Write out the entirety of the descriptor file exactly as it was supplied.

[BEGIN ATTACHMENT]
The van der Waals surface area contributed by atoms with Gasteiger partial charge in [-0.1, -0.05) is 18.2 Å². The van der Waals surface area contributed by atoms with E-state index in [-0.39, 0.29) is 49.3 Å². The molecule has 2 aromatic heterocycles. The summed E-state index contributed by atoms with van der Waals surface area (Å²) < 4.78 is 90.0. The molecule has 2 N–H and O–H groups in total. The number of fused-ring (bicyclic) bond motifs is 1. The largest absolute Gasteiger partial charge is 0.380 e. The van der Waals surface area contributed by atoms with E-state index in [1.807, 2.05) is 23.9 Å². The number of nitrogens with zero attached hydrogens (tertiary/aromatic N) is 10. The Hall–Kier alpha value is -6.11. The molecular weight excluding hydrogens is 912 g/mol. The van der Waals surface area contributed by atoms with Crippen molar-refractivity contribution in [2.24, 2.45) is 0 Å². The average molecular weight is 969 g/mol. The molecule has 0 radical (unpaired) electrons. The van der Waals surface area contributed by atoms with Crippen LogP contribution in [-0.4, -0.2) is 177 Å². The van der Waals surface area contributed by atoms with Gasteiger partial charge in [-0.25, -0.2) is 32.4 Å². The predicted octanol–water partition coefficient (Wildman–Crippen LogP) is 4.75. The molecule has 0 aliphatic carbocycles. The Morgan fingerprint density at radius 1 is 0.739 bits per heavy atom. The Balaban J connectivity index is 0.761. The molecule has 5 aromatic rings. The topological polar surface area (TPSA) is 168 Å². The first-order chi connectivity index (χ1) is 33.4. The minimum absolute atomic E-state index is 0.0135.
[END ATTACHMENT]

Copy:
The van der Waals surface area contributed by atoms with Gasteiger partial charge in [-0.1, -0.05) is 18.2 Å². The van der Waals surface area contributed by atoms with E-state index in [-0.39, 0.29) is 49.3 Å². The molecule has 2 aromatic heterocycles. The summed E-state index contributed by atoms with van der Waals surface area (Å²) < 4.78 is 90.0. The molecule has 2 N–H and O–H groups in total. The number of fused-ring (bicyclic) bond motifs is 1. The largest absolute Gasteiger partial charge is 0.380 e. The van der Waals surface area contributed by atoms with E-state index in [1.807, 2.05) is 23.9 Å². The number of nitrogens with zero attached hydrogens (tertiary/aromatic N) is 10. The Hall–Kier alpha value is -6.11. The molecular weight excluding hydrogens is 912 g/mol. The van der Waals surface area contributed by atoms with Crippen molar-refractivity contribution in [2.24, 2.45) is 0 Å². The average molecular weight is 969 g/mol. The molecule has 0 radical (unpaired) electrons. The van der Waals surface area contributed by atoms with Crippen LogP contribution in [-0.4, -0.2) is 177 Å². The van der Waals surface area contributed by atoms with Gasteiger partial charge in [-0.25, -0.2) is 32.4 Å². The predicted octanol–water partition coefficient (Wildman–Crippen LogP) is 4.75. The molecule has 0 aliphatic carbocycles. The Morgan fingerprint density at radius 1 is 0.739 bits per heavy atom. The Balaban J connectivity index is 0.761. The molecule has 5 aromatic rings. The topological polar surface area (TPSA) is 168 Å². The first-order chi connectivity index (χ1) is 33.4. The minimum absolute atomic E-state index is 0.0135.